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One last reason a high-fat diet may be dangerous to good breast health is that it just has too many calories. Dr. Moishe Shike of Memorial Sloan-Kettering is the biggest fan of holding excess calories responsible for excess breast cancer. In fact a low-calorie diet protects against breast cancer. This is backed up by a large number of animal experiments that show that calorie restriction substantially decreases the number of breast cancers.

But there was also a highly unusual, unplanned human experiment, when food rationing was in effect in Norway during World War II. Girls born between 1930 and 1932 consumed far fewer calories than the previous and later generations. Those exposed to a virtual famine at about the age of menarche had a 13 percent decrease in death from breast cancer. This risk decline in breast cancer death continued even after menopause. A recent local study by the South African Institute for Medical Research revealed that the daily energy intake of five-year-old rural black girls was about 1,000 calories, compared with nearly double that amount in Caucasian girls. These black girls have a tiny fraction of the amount of breast cancer risk that the Caucasian girls have.

Don't you need a lot of calories if you have cancer?

Sure, for late-stage disease, many patients even require supplemental feeding. But at Sloan-Kettering, women without advanced disease seem to do better with a lower calorie intake. "If I had to recommend one measure to prevent breast cancer, it would be a low-calorie diet," says Sloan-Kettering's Dr. Shike. He recommends a diet of no more than 1,500 calories for most women. He even recommends a low-calorie diet to early-stage breast cancer patients as a way of preventing a recurrence.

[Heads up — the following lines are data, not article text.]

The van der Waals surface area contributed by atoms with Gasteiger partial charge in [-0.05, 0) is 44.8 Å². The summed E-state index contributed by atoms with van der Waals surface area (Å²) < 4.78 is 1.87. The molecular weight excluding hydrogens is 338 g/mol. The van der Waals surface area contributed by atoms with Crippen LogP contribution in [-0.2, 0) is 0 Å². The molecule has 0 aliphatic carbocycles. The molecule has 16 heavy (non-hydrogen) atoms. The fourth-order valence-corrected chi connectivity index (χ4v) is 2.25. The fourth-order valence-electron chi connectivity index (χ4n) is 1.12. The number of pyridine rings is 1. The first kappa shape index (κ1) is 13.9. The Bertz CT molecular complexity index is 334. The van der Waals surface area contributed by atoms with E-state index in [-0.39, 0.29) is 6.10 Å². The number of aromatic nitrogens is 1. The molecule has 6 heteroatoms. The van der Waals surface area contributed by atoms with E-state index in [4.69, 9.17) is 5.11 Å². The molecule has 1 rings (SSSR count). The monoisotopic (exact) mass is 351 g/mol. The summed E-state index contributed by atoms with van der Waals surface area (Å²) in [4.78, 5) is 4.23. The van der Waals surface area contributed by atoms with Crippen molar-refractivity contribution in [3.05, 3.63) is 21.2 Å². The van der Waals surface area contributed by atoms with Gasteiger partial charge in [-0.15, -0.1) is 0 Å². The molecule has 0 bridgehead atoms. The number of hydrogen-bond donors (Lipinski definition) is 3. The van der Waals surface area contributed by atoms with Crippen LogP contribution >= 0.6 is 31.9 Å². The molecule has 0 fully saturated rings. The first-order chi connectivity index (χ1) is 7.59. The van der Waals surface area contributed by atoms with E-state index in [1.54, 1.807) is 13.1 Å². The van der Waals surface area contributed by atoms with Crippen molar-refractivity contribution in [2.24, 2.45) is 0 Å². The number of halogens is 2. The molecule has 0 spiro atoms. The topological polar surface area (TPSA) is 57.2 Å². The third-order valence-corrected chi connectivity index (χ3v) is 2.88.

The greatest folly is not to eat too little but to eat foods that are high in starch or fat and low in fiber and nutrients. Even with fewer calories, that diet is more likely to keep fat on and the risk of breast cancer high. You'll want to sit down with a nutritionist and plan how many calories to eat, taking into account your activity level.


There is a simple bottom line. You do want to give up saturated fats, transfats, and omega-6 fats. The best alternatives are either fish oils or olive oils. If you go the low-fat route, as I've said, choose a high-quality vegetarian diet.


Women’s health

  • The alexander technique in practice: dynamic resting the alexander way: getting up
  • Infertility tests for men
  • Premenstrual syndrome: does anyone care?
  • Getting organized for new baby: pros and cons of formula-feeding
  • What makes a woman feel safe: women feel safe when a man allows us entry into his inner world
  • Outsmarting the female fat cell: do you need to psychologically prepare yourself for the off plan?
  • The breast cancer prevention diet: fewer calories
  • Non-hormonal management of the menopause: carbohydrates in nutrition
  • Hormonal control of sperm production: testosterone
  • Womens problems: drug therapy od dysmenorrhoea

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